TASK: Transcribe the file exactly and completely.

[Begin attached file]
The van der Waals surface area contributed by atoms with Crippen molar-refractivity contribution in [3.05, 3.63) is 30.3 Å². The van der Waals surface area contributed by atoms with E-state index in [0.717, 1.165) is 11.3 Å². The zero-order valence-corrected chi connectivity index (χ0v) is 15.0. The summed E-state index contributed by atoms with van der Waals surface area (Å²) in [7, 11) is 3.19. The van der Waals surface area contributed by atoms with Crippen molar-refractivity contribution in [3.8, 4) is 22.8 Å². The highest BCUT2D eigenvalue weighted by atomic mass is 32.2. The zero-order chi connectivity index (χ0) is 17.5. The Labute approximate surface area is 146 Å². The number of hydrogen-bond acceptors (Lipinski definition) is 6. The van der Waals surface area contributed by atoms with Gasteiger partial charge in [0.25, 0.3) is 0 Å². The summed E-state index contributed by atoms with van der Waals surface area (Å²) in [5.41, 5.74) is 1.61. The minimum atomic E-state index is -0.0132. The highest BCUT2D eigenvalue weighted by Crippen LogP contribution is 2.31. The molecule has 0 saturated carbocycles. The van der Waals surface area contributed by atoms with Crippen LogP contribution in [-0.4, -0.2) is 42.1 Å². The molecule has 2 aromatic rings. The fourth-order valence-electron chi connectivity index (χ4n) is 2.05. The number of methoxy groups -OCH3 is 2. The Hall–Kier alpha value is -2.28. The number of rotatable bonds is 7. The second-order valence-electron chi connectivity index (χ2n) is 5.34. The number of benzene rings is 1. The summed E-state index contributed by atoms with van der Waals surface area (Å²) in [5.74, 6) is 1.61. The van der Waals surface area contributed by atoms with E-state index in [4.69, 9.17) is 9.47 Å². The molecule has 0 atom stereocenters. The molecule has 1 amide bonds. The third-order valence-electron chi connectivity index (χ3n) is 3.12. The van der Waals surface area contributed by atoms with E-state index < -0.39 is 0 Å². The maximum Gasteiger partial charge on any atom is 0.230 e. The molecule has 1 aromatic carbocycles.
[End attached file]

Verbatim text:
The van der Waals surface area contributed by atoms with Crippen molar-refractivity contribution in [3.05, 3.63) is 30.3 Å². The van der Waals surface area contributed by atoms with E-state index in [0.717, 1.165) is 11.3 Å². The zero-order valence-corrected chi connectivity index (χ0v) is 15.0. The summed E-state index contributed by atoms with van der Waals surface area (Å²) in [7, 11) is 3.19. The van der Waals surface area contributed by atoms with Crippen molar-refractivity contribution in [3.8, 4) is 22.8 Å². The highest BCUT2D eigenvalue weighted by atomic mass is 32.2. The zero-order chi connectivity index (χ0) is 17.5. The Labute approximate surface area is 146 Å². The number of hydrogen-bond acceptors (Lipinski definition) is 6. The van der Waals surface area contributed by atoms with Gasteiger partial charge in [0.25, 0.3) is 0 Å². The summed E-state index contributed by atoms with van der Waals surface area (Å²) in [5.41, 5.74) is 1.61. The minimum atomic E-state index is -0.0132. The highest BCUT2D eigenvalue weighted by Crippen LogP contribution is 2.31. The molecule has 0 saturated carbocycles. The van der Waals surface area contributed by atoms with Crippen LogP contribution in [-0.4, -0.2) is 42.1 Å². The molecule has 2 aromatic rings. The fourth-order valence-electron chi connectivity index (χ4n) is 2.05. The number of methoxy groups -OCH3 is 2. The Hall–Kier alpha value is -2.28. The number of rotatable bonds is 7. The second-order valence-electron chi connectivity index (χ2n) is 5.34. The number of benzene rings is 1. The summed E-state index contributed by atoms with van der Waals surface area (Å²) in [5.74, 6) is 1.61. The van der Waals surface area contributed by atoms with E-state index in [4.69, 9.17) is 9.47 Å². The molecule has 0 atom stereocenters. The molecule has 1 amide bonds. The third-order valence-electron chi connectivity index (χ3n) is 3.12. The van der Waals surface area contributed by atoms with E-state index < -0.39 is 0 Å². The maximum Gasteiger partial charge on any atom is 0.230 e. The molecule has 1 aromatic carbocycles.